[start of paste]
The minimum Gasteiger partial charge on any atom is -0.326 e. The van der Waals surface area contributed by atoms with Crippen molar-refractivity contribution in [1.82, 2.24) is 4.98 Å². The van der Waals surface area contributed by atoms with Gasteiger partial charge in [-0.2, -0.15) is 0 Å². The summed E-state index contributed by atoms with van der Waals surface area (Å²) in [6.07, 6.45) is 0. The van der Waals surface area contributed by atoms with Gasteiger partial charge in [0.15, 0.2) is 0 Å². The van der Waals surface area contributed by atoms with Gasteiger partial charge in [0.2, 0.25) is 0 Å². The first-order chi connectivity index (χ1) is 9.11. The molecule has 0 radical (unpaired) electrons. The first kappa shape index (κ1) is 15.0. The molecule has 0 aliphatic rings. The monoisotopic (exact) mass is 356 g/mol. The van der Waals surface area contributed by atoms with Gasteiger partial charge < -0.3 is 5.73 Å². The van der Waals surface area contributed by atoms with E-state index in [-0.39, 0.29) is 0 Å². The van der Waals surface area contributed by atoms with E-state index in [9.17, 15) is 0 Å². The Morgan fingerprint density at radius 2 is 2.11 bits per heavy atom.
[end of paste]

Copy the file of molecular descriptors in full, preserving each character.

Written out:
The minimum Gasteiger partial charge on any atom is -0.326 e. The van der Waals surface area contributed by atoms with Crippen molar-refractivity contribution in [1.82, 2.24) is 4.98 Å². The van der Waals surface area contributed by atoms with Gasteiger partial charge in [-0.2, -0.15) is 0 Å². The summed E-state index contributed by atoms with van der Waals surface area (Å²) in [6.07, 6.45) is 0. The van der Waals surface area contributed by atoms with Gasteiger partial charge in [0.15, 0.2) is 0 Å². The van der Waals surface area contributed by atoms with Gasteiger partial charge in [0.2, 0.25) is 0 Å². The first-order chi connectivity index (χ1) is 9.11. The molecule has 0 radical (unpaired) electrons. The first kappa shape index (κ1) is 15.0. The molecule has 0 aliphatic rings. The monoisotopic (exact) mass is 356 g/mol. The van der Waals surface area contributed by atoms with Gasteiger partial charge < -0.3 is 5.73 Å². The van der Waals surface area contributed by atoms with E-state index in [-0.39, 0.29) is 0 Å². The van der Waals surface area contributed by atoms with E-state index in [9.17, 15) is 0 Å². The Morgan fingerprint density at radius 2 is 2.11 bits per heavy atom.